• Another hospital in Tennessee needed a certified First Assistant who could also act as an operating room technologist. The ad specified that the candidate have completed college courses in anatomy, microbiology and physiology.
  • In Ohio, a hospital was looking for a graduate of an accredited surgical assistant program with at least a year of experience. There were several work schedules available, including on-call.

How to Stand Out

You can advance in your career by obtaining additional training in a specialized field of surgery such as heart surgery or pediatric surgery. Outstanding surgical assistants also keep their credentials current and obtain new knowledge by attending national conferences and seminars sponsored by professional associations as well as completing continuing education courses.

Obtain Certification

Job postings show that most employers require certification from one of the several professional credentialing boards. The National Board for Surgical Technology and Surgical Assisting (NBSTSA) offers the Certified Surgical Technologist /Certified First Assistant (CST/CFA) credential to students who graduated from CAAHEP-approved programs. NSAA offers a Certified Surgical Assistant (CSA) credential. The American Board of Surgical Assistants (ABSA) offers the SA-C certification to surgical assistants who meet its training and experience qualifications. All of these certifications require passing an exam and meeting continuing education requirements to maintain certification.

Other Career Paths

Surgical Technologist

If you want to work in the operating room, but don't think you'd be comfortable actually cutting or suturing patients, perhaps a career as a surgical technologist would be suitable. Surgical technologists, called scrubs or operating room technicians, help set up instruments and equipment, then pass them to the surgeon or surgical assistant. They may prep patients for surgery and position them on the operating table.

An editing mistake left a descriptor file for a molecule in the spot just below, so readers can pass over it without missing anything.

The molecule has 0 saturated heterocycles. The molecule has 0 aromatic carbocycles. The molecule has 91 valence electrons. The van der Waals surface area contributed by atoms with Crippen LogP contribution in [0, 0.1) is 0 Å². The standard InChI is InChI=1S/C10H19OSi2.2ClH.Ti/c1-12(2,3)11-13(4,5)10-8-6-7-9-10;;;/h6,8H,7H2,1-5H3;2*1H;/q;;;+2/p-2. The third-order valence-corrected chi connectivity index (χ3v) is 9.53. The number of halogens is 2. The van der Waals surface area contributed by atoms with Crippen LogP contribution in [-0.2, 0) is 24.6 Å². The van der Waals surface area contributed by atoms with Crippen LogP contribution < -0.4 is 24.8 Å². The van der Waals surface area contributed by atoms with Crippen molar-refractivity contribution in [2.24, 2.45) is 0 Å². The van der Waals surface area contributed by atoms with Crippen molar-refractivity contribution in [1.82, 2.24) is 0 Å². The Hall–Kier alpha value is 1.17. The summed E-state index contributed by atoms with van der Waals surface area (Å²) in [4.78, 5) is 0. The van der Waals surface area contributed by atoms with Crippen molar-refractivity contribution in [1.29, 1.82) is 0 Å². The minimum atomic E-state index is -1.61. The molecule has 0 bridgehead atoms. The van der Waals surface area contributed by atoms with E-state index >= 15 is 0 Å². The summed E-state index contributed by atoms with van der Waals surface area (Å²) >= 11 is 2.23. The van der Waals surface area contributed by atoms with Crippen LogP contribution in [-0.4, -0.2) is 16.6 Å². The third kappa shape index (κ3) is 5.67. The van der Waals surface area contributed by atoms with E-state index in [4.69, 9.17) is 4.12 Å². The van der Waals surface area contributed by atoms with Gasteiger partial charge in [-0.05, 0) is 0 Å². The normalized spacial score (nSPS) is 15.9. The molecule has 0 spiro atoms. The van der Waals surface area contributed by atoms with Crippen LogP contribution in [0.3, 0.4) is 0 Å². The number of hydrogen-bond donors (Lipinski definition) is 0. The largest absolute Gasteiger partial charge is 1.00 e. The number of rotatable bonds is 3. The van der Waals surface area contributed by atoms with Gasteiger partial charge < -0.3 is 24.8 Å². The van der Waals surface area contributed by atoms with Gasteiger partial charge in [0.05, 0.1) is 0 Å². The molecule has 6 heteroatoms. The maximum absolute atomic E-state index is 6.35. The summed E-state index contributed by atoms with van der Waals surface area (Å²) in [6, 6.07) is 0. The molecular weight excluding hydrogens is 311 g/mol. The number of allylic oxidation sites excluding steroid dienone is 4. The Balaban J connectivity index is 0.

A surgical technologist must complete a 9- to 24-month training program. Most employers want someone certified by one of the national associations. The BLS said the salary for surgical technologist was $41,000 in May 2011.

Circulating Nurse

Circulating nurses work outside the sterile field during surgery. They question the patient before the procedure and help prepare the patient by shaving or disinfecting the area. Circulating nurses obtain and open packages of equipment and supplies, leaving the contents untouched for the sterile members of the team to remove. They also keep a written record of the procedure.

A circulating nurse is a registered nurse with additional training in surgical nursing. The BLS predicted that employment of all types of nurses would grow by 26% from 2010-2020, but said job growth in hospitals would be slower. However, the BLS noted that rapid growth was expected in other types of facilities, including outpatient surgery centers. According to the BLS, the median salary for registered nurses was about $66,000 in May 2011.

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Featured Schools

George Mason University

  • Master of Health Administration in Health Systems Management
  • Master of Science in Health Informatics

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Keiser University

  • RN to BSN
  • Associate of Sciences - Medical Assistant

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University of Delaware

  • Master of Business Administration - Healthcare Concentration

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Grand Canyon University

  • Doctor of Nursing Practice (DNP)
  • M.S. in Nursing: Nursing Education
  • BS in Nursing (Registered Nurse - R.N. to BSN)

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Utica College

  • MBA - Health Care Management
  • Masters in Health Care Administration
  • RN to Bachelor of Science

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The University of Scranton

  • MBA - Healthcare Management
  • Master of Health Administration
  • Executive Certificate in Health Administration

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Herzing University

  • MSN - Family Nurse Practitioner
  • Associate of Science - Medical Assisting Services
  • Diploma: Medical Assisting

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Colorado Technical University

  • Doctor - Nursing Practice
  • MS - Nursing - Nursing Administration
  • BS - Nursing (RN to BSN completion)